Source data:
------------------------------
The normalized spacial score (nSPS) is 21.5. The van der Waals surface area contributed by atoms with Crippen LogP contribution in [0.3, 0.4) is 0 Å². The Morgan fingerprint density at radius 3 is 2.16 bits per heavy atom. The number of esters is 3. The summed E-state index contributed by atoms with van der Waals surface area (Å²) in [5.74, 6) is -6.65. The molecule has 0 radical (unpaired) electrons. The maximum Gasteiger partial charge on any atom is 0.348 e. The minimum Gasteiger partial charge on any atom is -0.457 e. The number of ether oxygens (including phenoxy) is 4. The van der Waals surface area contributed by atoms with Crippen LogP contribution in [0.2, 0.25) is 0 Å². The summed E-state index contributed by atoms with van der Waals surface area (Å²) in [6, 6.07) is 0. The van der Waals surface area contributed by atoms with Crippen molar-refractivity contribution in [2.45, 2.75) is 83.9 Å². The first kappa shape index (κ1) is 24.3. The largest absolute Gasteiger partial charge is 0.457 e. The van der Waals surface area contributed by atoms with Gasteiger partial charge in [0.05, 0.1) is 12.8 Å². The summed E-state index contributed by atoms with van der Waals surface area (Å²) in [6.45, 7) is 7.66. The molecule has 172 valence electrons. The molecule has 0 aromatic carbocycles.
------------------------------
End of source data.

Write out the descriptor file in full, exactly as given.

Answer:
The normalized spacial score (nSPS) is 21.5. The van der Waals surface area contributed by atoms with Crippen LogP contribution in [0.3, 0.4) is 0 Å². The Morgan fingerprint density at radius 3 is 2.16 bits per heavy atom. The number of esters is 3. The summed E-state index contributed by atoms with van der Waals surface area (Å²) in [5.74, 6) is -6.65. The molecule has 0 radical (unpaired) electrons. The maximum Gasteiger partial charge on any atom is 0.348 e. The minimum Gasteiger partial charge on any atom is -0.457 e. The number of ether oxygens (including phenoxy) is 4. The van der Waals surface area contributed by atoms with Crippen LogP contribution in [0.2, 0.25) is 0 Å². The summed E-state index contributed by atoms with van der Waals surface area (Å²) in [6, 6.07) is 0. The van der Waals surface area contributed by atoms with Crippen molar-refractivity contribution in [2.45, 2.75) is 83.9 Å². The first kappa shape index (κ1) is 24.3. The largest absolute Gasteiger partial charge is 0.457 e. The van der Waals surface area contributed by atoms with Gasteiger partial charge in [0.05, 0.1) is 12.8 Å². The summed E-state index contributed by atoms with van der Waals surface area (Å²) in [6.45, 7) is 7.66. The molecule has 172 valence electrons. The molecule has 0 aromatic carbocycles.